Few will forget the extraordinary ending director John Langs added to his

Few will forget the extraordinary ending director John Langs added to his 2010 Hamlet, in which—after umpteen poisonings and stabbings effectively eradicated the royal house of Denmark—Hamlet and his father, both dead, walk away together in peace. It filled an emotional story hole that we hadn’t realized existed, because it occurs at the end: What happens next? Also directing for Seattle Shakespeare Company, Langs’ mesmerizing new Othello offers another apocryphal emotional glimpse—this time, What happened before?

The mood-setting preface depicts Othello (Sean Phillips) and Desdemona (Hillary Clemens) marrying. In African-influenced costumes by Doris Black, they enter alone (but for one attendant) and enact with a candle a ritual inhaling of each other’s souls. It establishes the world-eclipsing depth and insularity of their relationship—as well as its kindness and intimacy, freed from their respective clans. This anchoring for everything that follows offers a far richer basis for future jealousy than Shakespeare’s racial alarm bells, which provide no sense of what a mystical love is at stake. (Robertson Witmer’s barely audible music and Manchurian Candidate-like sonic triggers lend further intriguing notes of magic in a text known for having none.)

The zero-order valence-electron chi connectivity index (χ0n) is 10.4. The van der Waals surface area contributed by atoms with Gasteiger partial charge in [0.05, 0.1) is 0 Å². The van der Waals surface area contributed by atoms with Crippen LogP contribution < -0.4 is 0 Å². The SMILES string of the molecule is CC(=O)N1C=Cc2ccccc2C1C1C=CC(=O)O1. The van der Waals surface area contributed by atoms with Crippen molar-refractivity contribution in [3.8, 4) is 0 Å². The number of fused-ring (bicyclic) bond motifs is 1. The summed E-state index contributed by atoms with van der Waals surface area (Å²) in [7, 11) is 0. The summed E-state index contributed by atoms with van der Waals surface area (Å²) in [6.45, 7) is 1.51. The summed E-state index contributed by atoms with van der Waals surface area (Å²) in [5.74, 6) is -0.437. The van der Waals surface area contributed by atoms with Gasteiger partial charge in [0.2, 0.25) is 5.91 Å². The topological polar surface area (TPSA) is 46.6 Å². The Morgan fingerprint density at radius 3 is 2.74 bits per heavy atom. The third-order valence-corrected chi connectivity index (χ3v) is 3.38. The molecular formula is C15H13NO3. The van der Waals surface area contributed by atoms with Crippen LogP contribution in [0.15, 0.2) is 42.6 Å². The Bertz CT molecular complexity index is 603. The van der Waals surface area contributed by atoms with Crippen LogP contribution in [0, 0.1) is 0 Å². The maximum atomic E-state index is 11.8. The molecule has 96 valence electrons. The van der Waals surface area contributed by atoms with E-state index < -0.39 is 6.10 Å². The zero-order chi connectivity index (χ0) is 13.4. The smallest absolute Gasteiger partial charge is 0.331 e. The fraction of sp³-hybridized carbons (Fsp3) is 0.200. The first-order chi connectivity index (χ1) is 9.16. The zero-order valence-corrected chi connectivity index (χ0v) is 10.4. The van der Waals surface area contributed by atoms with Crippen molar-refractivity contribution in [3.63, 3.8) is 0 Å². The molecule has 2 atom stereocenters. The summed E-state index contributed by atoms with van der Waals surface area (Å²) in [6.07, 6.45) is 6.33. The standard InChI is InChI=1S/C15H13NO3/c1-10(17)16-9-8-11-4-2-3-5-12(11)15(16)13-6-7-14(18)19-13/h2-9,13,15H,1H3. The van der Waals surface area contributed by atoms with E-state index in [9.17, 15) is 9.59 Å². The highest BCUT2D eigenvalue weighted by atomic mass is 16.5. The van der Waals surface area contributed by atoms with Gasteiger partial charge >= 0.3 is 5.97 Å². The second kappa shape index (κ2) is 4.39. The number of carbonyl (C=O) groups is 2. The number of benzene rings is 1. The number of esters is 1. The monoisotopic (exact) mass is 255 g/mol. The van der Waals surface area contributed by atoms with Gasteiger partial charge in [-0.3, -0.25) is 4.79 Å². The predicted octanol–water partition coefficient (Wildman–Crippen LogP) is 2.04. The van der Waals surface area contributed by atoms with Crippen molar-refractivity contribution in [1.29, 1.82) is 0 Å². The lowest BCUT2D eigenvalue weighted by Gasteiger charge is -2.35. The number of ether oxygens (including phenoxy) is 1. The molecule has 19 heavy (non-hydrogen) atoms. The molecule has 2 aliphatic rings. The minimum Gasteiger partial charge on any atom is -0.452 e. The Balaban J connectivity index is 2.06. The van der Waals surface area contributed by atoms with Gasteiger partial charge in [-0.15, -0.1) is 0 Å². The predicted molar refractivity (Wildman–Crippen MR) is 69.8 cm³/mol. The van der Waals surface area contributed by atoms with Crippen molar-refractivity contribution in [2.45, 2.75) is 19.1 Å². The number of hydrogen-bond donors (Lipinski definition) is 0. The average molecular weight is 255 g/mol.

In short order, the union is raked over coals of racism and envy on Jennifer Zeyl’s brazier-like stone set, perforated with doorways and a window for spying. Darragh Kennan’s Iago gracefully weaves through factions of General Othello’s fans and detractors: He’s precise and detached, fanning their loathing and trimming their admiration. Langs constructs efficient contexts for conversation, e.g., a workout session in which Othello’s and Iago’s push-up rhythms speak volumes of their power dynamics. Other subtle shadings of the text come from Trick Danneker as squeaky fop Roderigo, Quinn Franzen as debauched paragon Cassio, and Alexandra Tavares as Iago’s tragic wife and accomplice Emilia (here given a particularly jaundiced take). Clemens, too, packs unexpected complexity into Desdemona’s maturation from lucky girl into the stoic partner in an abusive marriage. (Her multivalent “I am a child to chiding” slayed me.)

Phillips’ initially understated Othello seems to double in size when the telltale hankie—planted “proof” of Desdemona’s infidelity—hits the fan. His rage is simultaneously fearsome and pitiable, part angry bull, part self-blaming schoolboy. Later, with Desdemona in their bath and boudoir, Othello’s homicidal pursuit also registers as masochism for not feeling worthy, for doubting her. There’s a psychological truthfulness reminiscent of a Hitchcock thriller in this long, difficult scene, which includes a wrenching water-cure for the fire within.

This riveting production casts spells you don’t want to miss.


OTHELLO Cornish Playhouse at Seattle Center, ­733-­8222. $25–$48. Runs 7:30 p.m. Wed.–Sat. plus some weekend matinees and Sun. evenings; see seattleshakespeare.org for schedule. Ends May 17.